DOCUMENTARY OF THE WEEK: West of Memphis
Flawed criminal justice in the US comes under the microscope in this acclaimed, visually lush doc from director Amy Berg. It sets out startling revelations in the infamous case of the West Memphis Three – teens arrested for the murders of several eight-year-olds in the American South. Convicted, the trio remained in prison for more than 18 years, though this film squarely points the finger elsewhere. Out on 21 December.
TRAILER OF THE WEEK: Tower
Relying on images more than plot, this atmospheric indie feature debut from Canadian writer-director Kazik Radwanski follows with intimate, documentary-like authenticity a struggling 30-something animator who awakes with a red wound between the eyes that adds to his charmless, outcast mien. Shown at this year’s Vienalle, Toronto and Locarno festivals, this disturbing enigma has been widely lauded as one of the best as-yet undistributed films of the year. It’s out in its local Canada on February 22.
OLD FILM OF THE WEEK: Daisies
If the Mayans got it right, you can watch the world end in style on the 21st with Vera Chytilova's vibrantly surreal, anarchic Daisies, a Czech New Wave classic. Deciding the world’s gone to rot, friends Marie I and Marie II decide to be bad too. Amid sequences of war and nuclear explosion, they indulge in a playful riot of excess and destruction, laying waste to a banquet that’s been set out for communist leaders before a violently spectacular end. Banned by the authorities for "depicting the wanton", it saw its director prohibited from working again for nearly a decade. Available through Second Run.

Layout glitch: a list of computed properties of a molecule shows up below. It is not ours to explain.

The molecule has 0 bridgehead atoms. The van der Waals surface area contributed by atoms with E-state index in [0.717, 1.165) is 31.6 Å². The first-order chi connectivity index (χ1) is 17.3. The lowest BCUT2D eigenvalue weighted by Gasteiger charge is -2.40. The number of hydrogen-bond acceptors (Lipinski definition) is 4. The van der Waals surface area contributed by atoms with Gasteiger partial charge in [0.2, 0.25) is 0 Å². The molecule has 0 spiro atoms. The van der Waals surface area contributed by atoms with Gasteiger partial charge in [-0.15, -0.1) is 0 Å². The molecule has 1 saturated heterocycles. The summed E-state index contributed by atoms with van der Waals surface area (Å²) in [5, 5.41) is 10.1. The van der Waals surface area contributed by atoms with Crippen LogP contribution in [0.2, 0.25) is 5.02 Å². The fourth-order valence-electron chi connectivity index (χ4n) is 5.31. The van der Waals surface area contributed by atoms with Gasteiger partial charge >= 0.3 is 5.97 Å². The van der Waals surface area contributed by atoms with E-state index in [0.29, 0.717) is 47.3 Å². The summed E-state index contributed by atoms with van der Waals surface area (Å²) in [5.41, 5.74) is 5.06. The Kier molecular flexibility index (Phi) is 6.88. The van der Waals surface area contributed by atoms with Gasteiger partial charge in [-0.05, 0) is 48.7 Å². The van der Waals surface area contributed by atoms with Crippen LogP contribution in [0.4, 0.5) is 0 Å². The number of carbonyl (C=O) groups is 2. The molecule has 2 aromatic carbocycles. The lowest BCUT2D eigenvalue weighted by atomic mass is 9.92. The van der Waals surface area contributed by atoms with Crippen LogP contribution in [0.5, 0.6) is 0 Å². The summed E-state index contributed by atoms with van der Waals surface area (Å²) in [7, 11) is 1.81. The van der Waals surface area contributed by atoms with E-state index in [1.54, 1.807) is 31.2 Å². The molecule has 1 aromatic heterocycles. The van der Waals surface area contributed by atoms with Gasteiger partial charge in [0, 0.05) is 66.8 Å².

NEW FILM OF THE WEEK: Safety Not Guaranteed
Interning for a Seattle magazine, morosely pessimistic Darius (Aubrey Plaza) tracks down a stranger advertising for a time-travel partner (“Must bring your own weapons”) to join him in his DIY-made machine in Colin Trevorrow’s directing debut, which was inspired by a real-life classifieds wanted ad. With Mumblecore stalwart Mark Duplass on board as co-producer and star it bears the small-budget, low-fi shadings of earlier Duplass films such as The Puffy Chair. Out on 26 December.
CHRISTMAS FILM: Boxing Day
“Festive fare” and “gritty Brit indie” aren’t likely bedfellows, but this low-key, hand-held flick from director Bernand Rose is a prime antidote to schmaltz overdose. The third in a trilogy of Tolstoy novella adaptations (after Ivansxtc and The Kreutzer Sonata), it’s a take on Master and Man set in modern-day Los Angeles, and sees an indebted businessman leave his family at Christmas only to end up in a perilous fix in the isolated Denver mountains. Out on 21 December.